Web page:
She reviews the catalysts that can drive the world's faiths to rediscover the Golden Rule. It's a rare and accessible look at this discipline, which may be coming close to finding a planet friendly to life. He explains the often overlooked value of time off and shows the innovative projects inspired by his time in Bali.
But where does all the food come from? Architect Carolyn Steel discusses the daily miracle of feeding a city, and shows how ancient food routes shaped the modern world. By understanding our shared tribal tendencies, we can help lead each other to become better individuals. Novelist Chimamanda Adichie tells the story of how she found her authentic cultural voice -- and warns that if we hear only a single story about another person or country, we risk a critical misunderstanding. This fun, first-hand look at your own versatile sense of sight reveals how evolution tints your perception of what's really out there.
Grab a cold one and enjoy. Here, an ""emotional"" live demo of the Einstein robot offers a peek at a future where robots truly mimic humans. Mental illness, memory, perception: they're made of neurons and electric signals, and he plans to find them with a supercomputer that models all the brain's ,,,, synapses. Listen carefully for a shocking fact about noisy open-plan offices.
Speaking at TEDxKC, he identifies four major cultural shifts driving new consumer behavior and shows how businesses are evolving to connect with thoughtful spending. In this charming talk, Itay Talgam demonstrates the unique styles of six great 20th-century conductors, illustrating crucial lessons for all leaders. Marc Koska clues us in to this devastating global problem with facts, photos and hidden-camera footage. He shares his solution: a low-cost syringe that can't be used twice.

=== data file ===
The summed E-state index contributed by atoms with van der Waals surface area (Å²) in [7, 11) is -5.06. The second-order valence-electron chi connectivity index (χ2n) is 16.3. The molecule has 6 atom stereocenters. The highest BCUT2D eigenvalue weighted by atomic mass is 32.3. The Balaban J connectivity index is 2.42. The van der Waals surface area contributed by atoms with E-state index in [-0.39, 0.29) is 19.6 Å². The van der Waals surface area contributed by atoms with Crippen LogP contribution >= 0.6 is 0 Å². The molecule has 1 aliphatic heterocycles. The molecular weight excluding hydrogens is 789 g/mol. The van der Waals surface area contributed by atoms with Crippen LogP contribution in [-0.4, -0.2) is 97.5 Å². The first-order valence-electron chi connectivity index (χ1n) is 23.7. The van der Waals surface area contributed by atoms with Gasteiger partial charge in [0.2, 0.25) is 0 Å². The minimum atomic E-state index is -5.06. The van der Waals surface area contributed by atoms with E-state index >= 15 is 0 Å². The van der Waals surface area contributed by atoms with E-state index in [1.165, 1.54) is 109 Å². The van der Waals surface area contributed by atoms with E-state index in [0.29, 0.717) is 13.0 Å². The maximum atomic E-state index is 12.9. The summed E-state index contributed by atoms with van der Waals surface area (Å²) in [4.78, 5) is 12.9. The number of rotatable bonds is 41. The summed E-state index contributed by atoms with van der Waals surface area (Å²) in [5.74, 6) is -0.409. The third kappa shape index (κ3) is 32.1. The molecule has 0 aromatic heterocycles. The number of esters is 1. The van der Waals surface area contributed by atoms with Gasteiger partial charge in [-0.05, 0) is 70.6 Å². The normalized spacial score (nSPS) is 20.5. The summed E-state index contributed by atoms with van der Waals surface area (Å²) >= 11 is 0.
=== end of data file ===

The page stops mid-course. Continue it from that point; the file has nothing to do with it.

But, he says, if we can recognize this danger, we might yet realize the possibility of improved life for everyone. The rise of scientific understanding transformed the world within a few centuries. Physicist David Deutsch proposes a subtle answer.
To save it, Rachel Armstrong says we need to outgrow architecture made of inert materials and, well, make architecture that grows itself. She proposes a not-quite-alive material that does its own repairs and sequesters carbon, too. In this intimate talk, she describes her experience of becoming one of America's working homeless.
But there's more to it than meets the eye. Here, Oxford mathematician Marcus du Sautoy offers a glimpse of the invisible numbers that marry all symmetrical objects. She shares evidence that a supermassive black hole may be lurking at the center of the Milky Way. She explains how a careful balance of compassion and justice allows us to do good deeds, and keep our sanity.